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October 29th, 2010

Don’t let your credit score scare away mortgage lenders

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The sheer responsibility that comes with owning a home — making all your payments on time, maintaining the upkeep of the property, etc. — can be a frightening task for those who aren’t prepared. However, before the monthly payments and the lawnmowers, comes the mortgage qualification process.

If you’re in the market to buy a home, achieving the American dream isn’t going to be easy thanks to all the stringent borrowing requirements placed on homebuyers these days.

To give you the best shot at qualifying for a mortgage, Alexandra Kay, professional writer and contributor to HSH.com, offers five ways to make sure your credit score doesn’t scare away any mortgage lenders:

1. Check your status

“You’ll want to review your credit reports six months or more before a large credit event like applying for a mortgage,” says Gumbinger. It can take quite some time to clear up any errors or solve legitimate disputes, and you want those things off your report when you fill out mortgage applications.

Even if you’re not in the market for a mortgage, you’ll still want to review your credit reports at least once each year. You’re entitled to one free credit report from each of the three major credit bureaus (Equifax, Experian and TransUnion) each year. Stagger receiving the reports, and you’ll have a credit update once every four months. You can access your free reports at www.annualcreditreport.com.

2. Pay on time

“Be extra careful to make each [of] your minimum payments on time each month,” says Barry Paperno, product support manager for FICO, inventor of the FICO score. “If you’re late making payments now, bring them current immediately and keep them current.” Your payment history makes up the largest part of your credit score (35 percent), and it takes longer to raise your score after late payments than it does for some other issues.

3. Pay down debt

Since the FICO formula looks at your credit card limits and balances, both individually and in total, shifting balances around won’t make your bottom line look any better. Instead, you’ll want to pay down balances while continuing to use the cards, says Paperno. Ideally, you’ll want to aim for a utilization percentage, both individually and in total, of under 10 percent. That means you’re using less than 10 percent of available credit on any one of your cards.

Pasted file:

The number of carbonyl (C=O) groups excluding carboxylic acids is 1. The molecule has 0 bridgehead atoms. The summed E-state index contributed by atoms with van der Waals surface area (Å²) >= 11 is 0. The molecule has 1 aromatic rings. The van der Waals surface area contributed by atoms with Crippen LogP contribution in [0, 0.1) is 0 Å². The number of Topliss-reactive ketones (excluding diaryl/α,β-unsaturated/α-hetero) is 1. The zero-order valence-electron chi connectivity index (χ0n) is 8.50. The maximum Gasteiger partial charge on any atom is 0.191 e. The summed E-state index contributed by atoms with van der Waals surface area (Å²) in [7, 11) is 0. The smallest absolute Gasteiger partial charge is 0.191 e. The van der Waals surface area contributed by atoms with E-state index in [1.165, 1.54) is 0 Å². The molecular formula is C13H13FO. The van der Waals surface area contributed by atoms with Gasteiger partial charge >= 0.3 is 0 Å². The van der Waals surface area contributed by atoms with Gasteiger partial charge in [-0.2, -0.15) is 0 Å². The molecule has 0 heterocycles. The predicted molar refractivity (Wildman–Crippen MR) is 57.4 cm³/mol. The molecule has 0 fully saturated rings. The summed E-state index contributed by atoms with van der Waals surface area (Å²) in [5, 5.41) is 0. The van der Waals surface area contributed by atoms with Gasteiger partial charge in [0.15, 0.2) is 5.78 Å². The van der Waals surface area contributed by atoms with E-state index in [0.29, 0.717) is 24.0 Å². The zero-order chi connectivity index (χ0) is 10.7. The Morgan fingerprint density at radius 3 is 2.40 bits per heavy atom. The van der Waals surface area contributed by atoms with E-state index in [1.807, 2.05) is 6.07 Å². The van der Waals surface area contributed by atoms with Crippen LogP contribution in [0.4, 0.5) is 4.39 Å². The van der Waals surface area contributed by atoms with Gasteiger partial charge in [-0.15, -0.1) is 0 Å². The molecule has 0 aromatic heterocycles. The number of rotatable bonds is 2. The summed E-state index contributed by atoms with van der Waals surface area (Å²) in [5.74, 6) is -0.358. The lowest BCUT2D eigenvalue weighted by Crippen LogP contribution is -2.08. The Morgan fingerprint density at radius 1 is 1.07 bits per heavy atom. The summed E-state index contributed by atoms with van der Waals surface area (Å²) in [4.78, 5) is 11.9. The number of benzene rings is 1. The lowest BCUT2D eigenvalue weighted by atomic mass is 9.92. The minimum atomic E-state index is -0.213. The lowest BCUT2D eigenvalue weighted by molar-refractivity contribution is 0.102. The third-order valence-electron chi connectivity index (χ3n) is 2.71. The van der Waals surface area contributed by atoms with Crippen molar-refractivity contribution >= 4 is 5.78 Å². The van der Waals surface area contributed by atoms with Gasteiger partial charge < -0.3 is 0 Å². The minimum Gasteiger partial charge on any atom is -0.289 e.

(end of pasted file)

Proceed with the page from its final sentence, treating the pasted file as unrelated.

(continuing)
Be sure to continue reading Alexandra’s article “5 ways to boost your credit score before applying for a mortgage.”

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5 Responses to “Don’t let your credit score scare away mortgage lenders”

  1. Tweets that mention Don’t let your credit score scare away mortgage lenders | HSH Financial News Blog -- Topsy.com Says: October 29th, 2010 at 2:04 pm

    [...] This post was mentioned on Twitter by HSH Associates, HSH Associates. HSH Associates said: Don’t let ur credit score scare away mortgage lenders http://bit.ly/cZUz9X Here r 5 ways to boost ur credit score be4 applying 4 a mortgage [...]

  2. kentuckyloan (Joel Lobb) Says: October 30th, 2010 at 1:12 am
  3. Mitch Says: October 31st, 2010 at 3:54 pm

    Nice and short, Tim, but you know how I feel about credit scores in general. lol

    Having said that, I do agree that it’s important to make sure one’s debt is at least manageable in the eyes of lenders.

  4. Tim Manni Says: November 1st, 2010 at 1:11 pm

    Hey Mitch,

    Thanks for the comment

  5. amber bey Says: April 1st, 2011 at 9:08 pm

    I have a very low credit score do you give first time mortgage loans to people in this situation? Please email me.thank you,
    amber bey

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About the HSH Blog

HSH.com's daily blog focuses on the latest developments in the mortgage and housing markets. Our mission is to relate how changes in mortgage rates and housing policy, as well as the latest financial news, impacts consumers, homebuyers and industry insiders alike. Our 30-plus years of experience in the mortgage industry gives us an edge as we break down the latest changes in an ever-changing market.

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Tim Manni

Tim Manni is the Managing Editor of HSH.com and the author of their daily blog, which concentrates on the latest developments in the mortgage and housing markets.

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